Partly the story of a woman climber in a world still largely dominated by men, “Time on Rock” is also a kind of phenomenological engagement with different rocks, a look and feel that reveals the dazzling variety of rocks which can appear from a distance looks very similar. The more Mrs Fleming spends time on mountain faces, the more she seems to recognize that the joy of climbing is not the brief exhilaration of the summit, but rather the “journeys through the stones”. In a poised and poetic epilogue, in which she climbs the Creag an Dubh Loch in the Grampians, she writes how “self is poured into stone and rock flows through the body”.
out of the void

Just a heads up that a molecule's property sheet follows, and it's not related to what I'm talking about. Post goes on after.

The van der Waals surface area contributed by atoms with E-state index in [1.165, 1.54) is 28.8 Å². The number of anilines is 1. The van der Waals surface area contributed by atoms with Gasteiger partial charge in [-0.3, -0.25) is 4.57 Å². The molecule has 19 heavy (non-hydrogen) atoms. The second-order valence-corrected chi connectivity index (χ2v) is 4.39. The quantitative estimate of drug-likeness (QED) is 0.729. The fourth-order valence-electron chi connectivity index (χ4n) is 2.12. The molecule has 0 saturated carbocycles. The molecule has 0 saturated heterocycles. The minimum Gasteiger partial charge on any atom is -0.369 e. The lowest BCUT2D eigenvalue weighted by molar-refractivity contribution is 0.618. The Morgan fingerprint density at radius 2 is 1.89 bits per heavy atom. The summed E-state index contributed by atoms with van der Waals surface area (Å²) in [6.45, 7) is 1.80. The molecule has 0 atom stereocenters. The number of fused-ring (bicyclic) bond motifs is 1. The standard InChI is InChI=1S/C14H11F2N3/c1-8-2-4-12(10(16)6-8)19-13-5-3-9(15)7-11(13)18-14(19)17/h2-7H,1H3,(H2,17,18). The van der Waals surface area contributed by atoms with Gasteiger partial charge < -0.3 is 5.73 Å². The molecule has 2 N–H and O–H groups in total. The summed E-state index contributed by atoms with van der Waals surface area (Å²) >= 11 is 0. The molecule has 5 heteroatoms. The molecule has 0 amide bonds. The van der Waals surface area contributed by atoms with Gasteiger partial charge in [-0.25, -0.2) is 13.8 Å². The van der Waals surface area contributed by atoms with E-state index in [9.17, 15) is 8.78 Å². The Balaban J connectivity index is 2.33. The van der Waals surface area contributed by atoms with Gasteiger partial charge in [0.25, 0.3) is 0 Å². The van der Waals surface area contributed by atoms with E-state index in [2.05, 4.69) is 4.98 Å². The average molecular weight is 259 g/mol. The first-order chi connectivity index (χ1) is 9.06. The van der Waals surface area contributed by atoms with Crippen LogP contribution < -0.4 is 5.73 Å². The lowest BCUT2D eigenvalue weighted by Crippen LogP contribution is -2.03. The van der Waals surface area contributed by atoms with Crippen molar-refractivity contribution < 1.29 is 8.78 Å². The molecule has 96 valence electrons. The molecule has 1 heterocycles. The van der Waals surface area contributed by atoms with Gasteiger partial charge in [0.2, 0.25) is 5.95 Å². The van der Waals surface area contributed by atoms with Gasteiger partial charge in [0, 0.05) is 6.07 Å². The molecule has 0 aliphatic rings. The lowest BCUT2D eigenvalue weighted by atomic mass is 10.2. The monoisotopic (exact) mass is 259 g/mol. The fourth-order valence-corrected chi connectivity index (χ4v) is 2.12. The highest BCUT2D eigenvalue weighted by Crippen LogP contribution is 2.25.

Some traditional climbing stories are structured around triumphs or tragedies. The best of them, such as Joe Simpson’s “Touching the Void”, Ed Caesar’s “The Moth and the Mountain” and Jon Krakauer’s “Into Thin Air”, are driven by a sense of impending doom, by the horror of the empty space below. . “Time on Rock” avoids those dizzying thrills. The closest danger for Ms Fleming is an ‘epic’ ascent of Cuillin’s Ridge on Skye, where she is forced to retreat, defeated, as night falls. Instead, she uses the act of climbing, and the way “intense vulnerability heightens the senses”, to contemplate the beauty of nature at its highest peaks.